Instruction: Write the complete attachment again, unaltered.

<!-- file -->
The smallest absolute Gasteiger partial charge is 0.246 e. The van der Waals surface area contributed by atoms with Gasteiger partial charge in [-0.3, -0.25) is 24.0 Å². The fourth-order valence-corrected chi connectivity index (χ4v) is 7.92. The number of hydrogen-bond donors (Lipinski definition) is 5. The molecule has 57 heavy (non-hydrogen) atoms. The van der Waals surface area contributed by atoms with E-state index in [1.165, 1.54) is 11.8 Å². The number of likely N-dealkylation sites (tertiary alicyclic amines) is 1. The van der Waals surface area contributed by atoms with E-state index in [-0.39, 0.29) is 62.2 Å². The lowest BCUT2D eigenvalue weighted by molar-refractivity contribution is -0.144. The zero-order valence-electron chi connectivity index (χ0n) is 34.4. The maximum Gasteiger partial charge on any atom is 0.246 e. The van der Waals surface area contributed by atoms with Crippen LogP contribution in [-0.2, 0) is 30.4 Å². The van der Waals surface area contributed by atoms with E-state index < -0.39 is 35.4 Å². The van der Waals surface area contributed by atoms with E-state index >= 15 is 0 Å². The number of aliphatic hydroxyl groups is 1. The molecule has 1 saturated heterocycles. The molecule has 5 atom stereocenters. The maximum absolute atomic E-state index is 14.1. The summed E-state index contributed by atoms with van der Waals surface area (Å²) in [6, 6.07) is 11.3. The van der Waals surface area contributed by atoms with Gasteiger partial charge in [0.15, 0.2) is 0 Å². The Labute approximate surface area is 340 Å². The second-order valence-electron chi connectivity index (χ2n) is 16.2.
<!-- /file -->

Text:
The smallest absolute Gasteiger partial charge is 0.246 e. The van der Waals surface area contributed by atoms with Gasteiger partial charge in [-0.3, -0.25) is 24.0 Å². The fourth-order valence-corrected chi connectivity index (χ4v) is 7.92. The number of hydrogen-bond donors (Lipinski definition) is 5. The molecule has 57 heavy (non-hydrogen) atoms. The van der Waals surface area contributed by atoms with E-state index in [1.165, 1.54) is 11.8 Å². The number of likely N-dealkylation sites (tertiary alicyclic amines) is 1. The van der Waals surface area contributed by atoms with E-state index in [-0.39, 0.29) is 62.2 Å². The lowest BCUT2D eigenvalue weighted by molar-refractivity contribution is -0.144. The zero-order valence-electron chi connectivity index (χ0n) is 34.4. The maximum Gasteiger partial charge on any atom is 0.246 e. The van der Waals surface area contributed by atoms with Crippen LogP contribution in [-0.2, 0) is 30.4 Å². The van der Waals surface area contributed by atoms with E-state index < -0.39 is 35.4 Å². The van der Waals surface area contributed by atoms with E-state index >= 15 is 0 Å². The number of aliphatic hydroxyl groups is 1. The molecule has 1 saturated heterocycles. The molecule has 5 atom stereocenters. The maximum absolute atomic E-state index is 14.1. The summed E-state index contributed by atoms with van der Waals surface area (Å²) in [6, 6.07) is 11.3. The van der Waals surface area contributed by atoms with Gasteiger partial charge in [0.15, 0.2) is 0 Å². The Labute approximate surface area is 340 Å². The second-order valence-electron chi connectivity index (χ2n) is 16.2.